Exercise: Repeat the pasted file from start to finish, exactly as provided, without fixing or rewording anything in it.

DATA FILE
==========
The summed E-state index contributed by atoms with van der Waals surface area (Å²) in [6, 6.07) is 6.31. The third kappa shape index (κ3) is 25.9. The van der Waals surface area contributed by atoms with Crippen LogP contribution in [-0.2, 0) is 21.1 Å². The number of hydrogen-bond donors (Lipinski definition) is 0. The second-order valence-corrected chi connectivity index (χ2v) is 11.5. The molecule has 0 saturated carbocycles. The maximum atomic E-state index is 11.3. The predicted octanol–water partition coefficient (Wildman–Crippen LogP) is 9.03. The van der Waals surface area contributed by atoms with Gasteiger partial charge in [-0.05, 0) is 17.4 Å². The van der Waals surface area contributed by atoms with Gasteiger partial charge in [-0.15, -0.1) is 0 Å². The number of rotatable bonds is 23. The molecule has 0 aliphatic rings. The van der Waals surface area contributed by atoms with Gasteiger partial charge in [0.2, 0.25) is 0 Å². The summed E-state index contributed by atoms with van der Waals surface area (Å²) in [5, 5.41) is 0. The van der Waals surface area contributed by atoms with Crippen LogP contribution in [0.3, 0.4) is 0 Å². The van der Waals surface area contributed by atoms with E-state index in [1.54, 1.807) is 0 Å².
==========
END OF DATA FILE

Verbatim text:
The summed E-state index contributed by atoms with van der Waals surface area (Å²) in [6, 6.07) is 6.31. The third kappa shape index (κ3) is 25.9. The van der Waals surface area contributed by atoms with Crippen LogP contribution in [-0.2, 0) is 21.1 Å². The number of hydrogen-bond donors (Lipinski definition) is 0. The second-order valence-corrected chi connectivity index (χ2v) is 11.5. The molecule has 0 saturated carbocycles. The maximum atomic E-state index is 11.3. The predicted octanol–water partition coefficient (Wildman–Crippen LogP) is 9.03. The van der Waals surface area contributed by atoms with Gasteiger partial charge in [-0.05, 0) is 17.4 Å². The van der Waals surface area contributed by atoms with Gasteiger partial charge in [-0.15, -0.1) is 0 Å². The number of rotatable bonds is 23. The molecule has 0 aliphatic rings. The van der Waals surface area contributed by atoms with Gasteiger partial charge in [0.2, 0.25) is 0 Å². The summed E-state index contributed by atoms with van der Waals surface area (Å²) in [5, 5.41) is 0. The van der Waals surface area contributed by atoms with Crippen LogP contribution in [0.3, 0.4) is 0 Å². The van der Waals surface area contributed by atoms with E-state index in [1.54, 1.807) is 0 Å².